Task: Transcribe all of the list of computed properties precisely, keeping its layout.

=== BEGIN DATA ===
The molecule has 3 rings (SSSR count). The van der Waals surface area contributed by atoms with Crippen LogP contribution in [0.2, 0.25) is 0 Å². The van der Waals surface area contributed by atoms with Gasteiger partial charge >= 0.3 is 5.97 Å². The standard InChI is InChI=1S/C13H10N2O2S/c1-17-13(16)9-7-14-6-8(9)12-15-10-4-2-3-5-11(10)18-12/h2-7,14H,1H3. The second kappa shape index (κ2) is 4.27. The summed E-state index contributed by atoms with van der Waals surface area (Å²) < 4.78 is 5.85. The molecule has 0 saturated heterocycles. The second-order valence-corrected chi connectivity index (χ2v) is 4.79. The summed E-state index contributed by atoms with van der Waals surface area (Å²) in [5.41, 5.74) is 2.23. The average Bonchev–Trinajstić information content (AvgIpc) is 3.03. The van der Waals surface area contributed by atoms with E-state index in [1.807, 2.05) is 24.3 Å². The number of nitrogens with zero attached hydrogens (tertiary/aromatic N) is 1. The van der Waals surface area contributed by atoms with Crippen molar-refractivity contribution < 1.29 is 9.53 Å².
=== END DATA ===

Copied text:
The molecule has 3 rings (SSSR count). The van der Waals surface area contributed by atoms with Crippen LogP contribution in [0.2, 0.25) is 0 Å². The van der Waals surface area contributed by atoms with Gasteiger partial charge >= 0.3 is 5.97 Å². The standard InChI is InChI=1S/C13H10N2O2S/c1-17-13(16)9-7-14-6-8(9)12-15-10-4-2-3-5-11(10)18-12/h2-7,14H,1H3. The second kappa shape index (κ2) is 4.27. The summed E-state index contributed by atoms with van der Waals surface area (Å²) < 4.78 is 5.85. The molecule has 0 saturated heterocycles. The second-order valence-corrected chi connectivity index (χ2v) is 4.79. The summed E-state index contributed by atoms with van der Waals surface area (Å²) in [5.41, 5.74) is 2.23. The average Bonchev–Trinajstić information content (AvgIpc) is 3.03. The van der Waals surface area contributed by atoms with E-state index in [1.807, 2.05) is 24.3 Å². The number of nitrogens with zero attached hydrogens (tertiary/aromatic N) is 1. The van der Waals surface area contributed by atoms with Crippen molar-refractivity contribution < 1.29 is 9.53 Å².